You have to hand it to Bruno Dumont, France’s dark prince of dour auteurism: He never makes the same film twice, even when he does, to all intents and purposes, make the same film twice. Two years ago, he offered his own singular contribution to cinema’s well-stocked canon of Joan of Arc dramas: As a rare take on the peasant-turned-saint’s formative years, “Jeannette, the Childhood of Joan of Arc” would have stood out even if Dumont hadn’t set it to a heavy-metal song score, perhaps to compensate for the story’s lack of steely battle armor. Memorably bizarre but mostly bludgeoning, it left few but the most dedicated Dumont diehards begging for more — but he was never going to leave the story half-told, even if a sequel would inevitably have to cover far more familiar turf.
Enter the starkly titled “Joan of Arc,” which puts away all manner of childish things — chief among them the head-banging rock music — to austerely see its heroine through the downturn of her military career, her extended trial for heresy and her fiery execution. Though it picks up where “Jeannette” left off, the new film doesn’t exactly play like part two of a bigscreen miniseries. Rather, “Joan of Arc” is its own separate, self-contained film, distinct in its starched storytelling rhythm, husk-dry comic sensibility and sort-of-musical scoring and staging.
A good half-hour longer than its predecessor at 137 minutes, it certainly feels the the heftier and (even) more arduous work of the two: a slog, if you want it put in fewer words, which is not Dumont’s own inclination in a script thick with formal clerical rhetoric. Needless to say, a historical anti-musical that makes “Jeannette” look like “Moulin Rouge!” by comparison is going to win the filmmaker few converts. Patient admirers and distributors will genuflect, but the eminence of Dreyer’s vision, or Bresson’s, is hardly — so to speak — at stake.
Surprisingly, one youthful element has been retained from “Jeannette”: diminutive leading lady Lise Leplat Prudhomme, despite having passed the baton to an older actress in the previous film’s latter stages. The curious upshot of this casting U-turn on Dumont’s part is that the 10-year-old Prudhomme now plays the Maid of Orléans between the ages of 17 and 19 — some kind of novelty in cinema’s long history of ageing up actors, though it does have the effect of stressing our heroine’s inordinate vulnerability by the time she’s put on trial by a coven of wizened, wheezing church elders. It’s an undeniable stunt that improbably becomes the film’s most honest asset: Imposing by any generational measure, Prudhomme’s fervid, unflinching performance puts some blood and guts into an otherwise stony, hyper-measured exercise.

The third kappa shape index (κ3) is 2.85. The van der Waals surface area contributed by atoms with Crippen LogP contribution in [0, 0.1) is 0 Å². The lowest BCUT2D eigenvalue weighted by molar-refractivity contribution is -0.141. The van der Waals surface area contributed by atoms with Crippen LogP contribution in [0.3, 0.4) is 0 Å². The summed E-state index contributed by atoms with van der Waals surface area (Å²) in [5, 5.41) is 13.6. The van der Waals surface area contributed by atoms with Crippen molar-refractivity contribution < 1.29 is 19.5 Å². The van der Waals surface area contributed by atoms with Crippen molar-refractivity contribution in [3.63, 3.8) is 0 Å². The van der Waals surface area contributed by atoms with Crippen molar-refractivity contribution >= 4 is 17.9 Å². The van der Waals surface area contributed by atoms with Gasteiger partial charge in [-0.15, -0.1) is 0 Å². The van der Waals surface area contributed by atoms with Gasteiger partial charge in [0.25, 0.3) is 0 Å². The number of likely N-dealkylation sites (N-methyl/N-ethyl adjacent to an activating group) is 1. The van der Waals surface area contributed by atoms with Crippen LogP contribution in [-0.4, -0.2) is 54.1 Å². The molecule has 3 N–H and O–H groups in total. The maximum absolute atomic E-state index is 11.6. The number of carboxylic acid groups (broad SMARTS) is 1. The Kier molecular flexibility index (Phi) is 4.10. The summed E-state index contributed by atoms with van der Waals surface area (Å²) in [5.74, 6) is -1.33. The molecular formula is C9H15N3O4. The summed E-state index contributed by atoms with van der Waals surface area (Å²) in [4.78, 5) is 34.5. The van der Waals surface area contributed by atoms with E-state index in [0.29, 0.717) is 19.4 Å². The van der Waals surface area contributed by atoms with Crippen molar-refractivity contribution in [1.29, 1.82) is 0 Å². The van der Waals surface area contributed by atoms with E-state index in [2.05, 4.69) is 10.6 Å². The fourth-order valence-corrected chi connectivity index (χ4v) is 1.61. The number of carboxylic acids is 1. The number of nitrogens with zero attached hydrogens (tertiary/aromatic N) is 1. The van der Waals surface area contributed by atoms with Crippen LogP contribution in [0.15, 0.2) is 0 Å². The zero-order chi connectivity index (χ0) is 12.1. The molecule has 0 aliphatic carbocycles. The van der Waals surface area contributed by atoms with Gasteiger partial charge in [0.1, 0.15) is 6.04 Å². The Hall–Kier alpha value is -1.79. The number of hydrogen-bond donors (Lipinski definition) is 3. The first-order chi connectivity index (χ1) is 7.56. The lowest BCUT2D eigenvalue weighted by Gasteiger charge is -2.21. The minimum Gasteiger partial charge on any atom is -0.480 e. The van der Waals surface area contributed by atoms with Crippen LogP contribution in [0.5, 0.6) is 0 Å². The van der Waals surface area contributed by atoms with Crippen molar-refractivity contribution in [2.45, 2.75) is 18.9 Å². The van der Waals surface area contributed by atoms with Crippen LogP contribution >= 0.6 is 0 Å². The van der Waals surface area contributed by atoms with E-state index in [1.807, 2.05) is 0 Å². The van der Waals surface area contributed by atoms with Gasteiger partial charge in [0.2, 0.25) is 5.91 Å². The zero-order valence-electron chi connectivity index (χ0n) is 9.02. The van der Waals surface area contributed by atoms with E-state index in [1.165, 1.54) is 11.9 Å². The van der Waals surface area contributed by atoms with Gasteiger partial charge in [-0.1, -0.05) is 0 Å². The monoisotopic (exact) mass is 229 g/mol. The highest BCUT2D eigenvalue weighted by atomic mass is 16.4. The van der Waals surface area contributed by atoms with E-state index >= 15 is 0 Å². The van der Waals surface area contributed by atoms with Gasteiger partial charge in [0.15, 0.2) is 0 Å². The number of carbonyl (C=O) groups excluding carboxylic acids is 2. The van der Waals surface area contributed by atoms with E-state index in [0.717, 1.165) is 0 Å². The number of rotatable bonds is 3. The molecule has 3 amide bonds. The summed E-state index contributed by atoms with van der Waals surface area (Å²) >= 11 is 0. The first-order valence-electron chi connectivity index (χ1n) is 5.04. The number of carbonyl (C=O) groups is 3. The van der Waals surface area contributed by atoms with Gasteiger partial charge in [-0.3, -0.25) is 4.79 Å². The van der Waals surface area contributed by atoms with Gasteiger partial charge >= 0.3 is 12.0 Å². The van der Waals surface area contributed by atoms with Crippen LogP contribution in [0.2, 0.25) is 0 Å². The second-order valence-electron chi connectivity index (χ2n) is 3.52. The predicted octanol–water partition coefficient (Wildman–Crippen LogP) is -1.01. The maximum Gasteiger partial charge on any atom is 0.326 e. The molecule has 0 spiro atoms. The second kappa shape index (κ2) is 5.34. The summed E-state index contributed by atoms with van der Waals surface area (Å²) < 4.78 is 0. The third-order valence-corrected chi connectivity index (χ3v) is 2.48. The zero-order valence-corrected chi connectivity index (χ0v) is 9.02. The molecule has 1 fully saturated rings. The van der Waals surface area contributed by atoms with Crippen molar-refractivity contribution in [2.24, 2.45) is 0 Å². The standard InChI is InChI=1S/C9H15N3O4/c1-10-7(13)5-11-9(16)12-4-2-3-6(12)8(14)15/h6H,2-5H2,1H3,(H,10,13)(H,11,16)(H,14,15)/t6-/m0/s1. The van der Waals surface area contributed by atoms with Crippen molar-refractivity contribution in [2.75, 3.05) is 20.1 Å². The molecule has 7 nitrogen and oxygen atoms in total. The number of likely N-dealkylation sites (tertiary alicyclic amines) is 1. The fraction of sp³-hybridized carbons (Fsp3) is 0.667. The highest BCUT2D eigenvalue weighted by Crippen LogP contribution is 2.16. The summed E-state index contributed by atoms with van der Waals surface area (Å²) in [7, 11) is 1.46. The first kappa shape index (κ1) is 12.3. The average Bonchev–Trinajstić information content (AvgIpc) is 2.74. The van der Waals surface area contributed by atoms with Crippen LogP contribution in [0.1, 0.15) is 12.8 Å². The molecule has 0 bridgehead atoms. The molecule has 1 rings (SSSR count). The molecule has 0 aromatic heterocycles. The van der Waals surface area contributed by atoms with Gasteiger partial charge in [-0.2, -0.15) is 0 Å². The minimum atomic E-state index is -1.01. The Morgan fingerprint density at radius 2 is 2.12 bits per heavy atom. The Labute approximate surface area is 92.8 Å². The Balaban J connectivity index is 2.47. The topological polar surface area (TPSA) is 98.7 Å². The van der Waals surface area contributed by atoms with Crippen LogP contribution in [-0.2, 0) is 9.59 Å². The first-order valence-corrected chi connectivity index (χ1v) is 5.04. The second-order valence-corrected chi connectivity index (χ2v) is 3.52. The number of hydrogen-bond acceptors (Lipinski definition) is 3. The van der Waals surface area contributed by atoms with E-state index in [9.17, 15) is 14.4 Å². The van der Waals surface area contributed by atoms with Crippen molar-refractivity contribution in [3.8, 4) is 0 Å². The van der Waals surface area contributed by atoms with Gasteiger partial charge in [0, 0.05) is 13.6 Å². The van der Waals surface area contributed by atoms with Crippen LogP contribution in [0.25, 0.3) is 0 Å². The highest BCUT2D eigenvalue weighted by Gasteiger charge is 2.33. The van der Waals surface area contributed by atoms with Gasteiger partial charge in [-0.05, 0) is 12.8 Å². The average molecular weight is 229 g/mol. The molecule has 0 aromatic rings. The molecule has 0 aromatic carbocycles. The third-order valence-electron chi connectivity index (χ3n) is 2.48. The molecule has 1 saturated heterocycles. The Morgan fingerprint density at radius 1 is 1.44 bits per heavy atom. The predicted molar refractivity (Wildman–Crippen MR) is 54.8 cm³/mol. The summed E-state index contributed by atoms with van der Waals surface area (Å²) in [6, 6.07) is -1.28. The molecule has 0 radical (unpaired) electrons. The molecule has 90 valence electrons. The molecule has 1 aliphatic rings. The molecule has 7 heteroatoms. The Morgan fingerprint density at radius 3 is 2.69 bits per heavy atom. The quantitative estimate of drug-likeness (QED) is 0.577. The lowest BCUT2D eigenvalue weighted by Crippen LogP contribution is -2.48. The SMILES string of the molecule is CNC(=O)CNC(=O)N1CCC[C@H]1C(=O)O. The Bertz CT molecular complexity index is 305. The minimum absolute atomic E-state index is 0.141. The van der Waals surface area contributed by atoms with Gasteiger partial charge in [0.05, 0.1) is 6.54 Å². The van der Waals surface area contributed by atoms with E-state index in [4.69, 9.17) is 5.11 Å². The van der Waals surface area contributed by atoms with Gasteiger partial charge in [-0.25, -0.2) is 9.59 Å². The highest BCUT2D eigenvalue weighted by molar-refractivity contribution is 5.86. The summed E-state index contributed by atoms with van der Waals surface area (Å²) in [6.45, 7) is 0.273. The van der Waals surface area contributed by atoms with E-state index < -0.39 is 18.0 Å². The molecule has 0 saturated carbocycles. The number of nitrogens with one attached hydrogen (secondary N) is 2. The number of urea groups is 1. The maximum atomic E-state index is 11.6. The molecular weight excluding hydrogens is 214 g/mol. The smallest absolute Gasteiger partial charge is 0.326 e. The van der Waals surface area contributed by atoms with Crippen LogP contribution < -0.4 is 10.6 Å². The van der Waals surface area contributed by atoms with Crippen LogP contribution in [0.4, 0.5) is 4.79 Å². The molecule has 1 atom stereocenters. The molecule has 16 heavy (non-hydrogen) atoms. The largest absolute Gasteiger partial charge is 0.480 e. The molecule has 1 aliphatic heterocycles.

As in “Jeannette,” Dumont strips production values to the bare minimum, largely eschewing sets for bare beaches and the craning, spectacular architecture of Amiens Cathedral — lending the film, with its variously strident or gurning performances, the quality of a particularly mannered medieval reenactment exercise. Anyone approaching this “Joan of Arc” for rousing battle scenes must be new to Dumont: The film’s exterior opening sequences are taken up with arch discussion of military strategy, beginning in the immediate afterglow of Joan’s triumph against the English in the Battle of Orléans, and wordily detailing the buildup to her intrepid but less successful Compiègne campaign, which saw her captured and imprisoned by the Burgundians. “Tell, don’t show” is very much the name of the game here, down to the moment when Joan breaks the fourth wall and bluntly declares to camera, “I must go into battle alone!”
The closest we get to the war itself, and the film’s most elaborately choreographed setpiece, is an aerial-shot display of horseback soldiers circulating in languid formation to a steady, doleful drumbeat. It’s a scene with a clearer musical-cinema sensibility than any of those built around the film’s morose original song score: this time a staid blend of chanson and new-wave pop by veteran French singer-songwriter Christophe, who performs one of them on screen in an especially glum cameo. (“Amid the crazed screams of eternal suffering/Prayers will be like the silence before the flood of suffering,” runs a choice lyric that won’t be giving Sondheim any sleepless nights.) Others aren’t visibly sung but not-diegetically imposed on scenes, as in one stately, stifling montage of Joan in a series of scowling battle poses — a device that initially seems an apt musical representation of the guiding voices she claims to have in her head, until less specific applications of the same technique rather spoil the effect.
“Joan of Arc’s” second half is preoccupied with the stuffy procedural fits and starts of its heroine’s trial for heresy in Rouen, where the religiously resolute teen weathers a procession of condescending attacks on her faith and character by a gnarled ensemble of elaborately robed clerics — whose collectively peculiar, tic-heavy delivery briefly lends the film the skew-whiff drollness of Dumont’s recent comic exploits “P’tit Quinquin” and “Slack Bay,” minus any actual laughs. “Did the voices tell you to lie and disobey?” they ask. “You will never know that, it concerns only me,” she replies.
Lather, rinse, repeat: This rhetorical stalemate may honor the writings of Catholic poet and essayist Charles Péguy, the chief source of inspiration for Dumont’s script, but it doesn’t make for enthralling drama, least of all when the audience knows precisely where it’s headed. Prudhomme’s earnestly charismatic performance makes us root for Joan in all her pious resilience, while d.p. David Chambille deftly exploits the cathedral’s soaring proportions to belittle her persecutors as much as they do her. Yet it’s hard not to wish they’d simply get on with the grim, unavoidable outcome: Dumont’s eccentric endurance test burns up much of its goodwill by the time the pyre is finally lit.